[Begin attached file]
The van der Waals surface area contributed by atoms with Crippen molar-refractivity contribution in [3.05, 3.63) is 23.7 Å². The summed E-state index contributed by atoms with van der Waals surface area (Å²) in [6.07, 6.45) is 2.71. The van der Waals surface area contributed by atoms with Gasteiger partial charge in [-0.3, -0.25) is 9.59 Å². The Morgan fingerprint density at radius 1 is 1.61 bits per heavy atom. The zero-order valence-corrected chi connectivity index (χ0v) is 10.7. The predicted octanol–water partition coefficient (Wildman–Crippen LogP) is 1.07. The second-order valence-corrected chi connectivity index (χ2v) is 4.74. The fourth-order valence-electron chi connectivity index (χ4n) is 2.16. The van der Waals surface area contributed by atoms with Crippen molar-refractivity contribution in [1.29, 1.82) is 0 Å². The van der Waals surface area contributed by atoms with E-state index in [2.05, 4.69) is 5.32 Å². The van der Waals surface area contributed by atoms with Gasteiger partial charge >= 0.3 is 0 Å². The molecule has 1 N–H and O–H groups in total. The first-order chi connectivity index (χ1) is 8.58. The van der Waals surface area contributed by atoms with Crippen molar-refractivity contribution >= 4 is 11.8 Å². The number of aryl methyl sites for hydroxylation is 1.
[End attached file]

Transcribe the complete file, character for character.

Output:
The van der Waals surface area contributed by atoms with Crippen molar-refractivity contribution in [3.05, 3.63) is 23.7 Å². The summed E-state index contributed by atoms with van der Waals surface area (Å²) in [6.07, 6.45) is 2.71. The van der Waals surface area contributed by atoms with Gasteiger partial charge in [-0.3, -0.25) is 9.59 Å². The Morgan fingerprint density at radius 1 is 1.61 bits per heavy atom. The zero-order valence-corrected chi connectivity index (χ0v) is 10.7. The predicted octanol–water partition coefficient (Wildman–Crippen LogP) is 1.07. The second-order valence-corrected chi connectivity index (χ2v) is 4.74. The fourth-order valence-electron chi connectivity index (χ4n) is 2.16. The van der Waals surface area contributed by atoms with Crippen molar-refractivity contribution in [1.29, 1.82) is 0 Å². The van der Waals surface area contributed by atoms with E-state index in [2.05, 4.69) is 5.32 Å². The van der Waals surface area contributed by atoms with Gasteiger partial charge >= 0.3 is 0 Å². The molecule has 1 N–H and O–H groups in total. The first-order chi connectivity index (χ1) is 8.58. The van der Waals surface area contributed by atoms with Crippen molar-refractivity contribution >= 4 is 11.8 Å². The number of aryl methyl sites for hydroxylation is 1.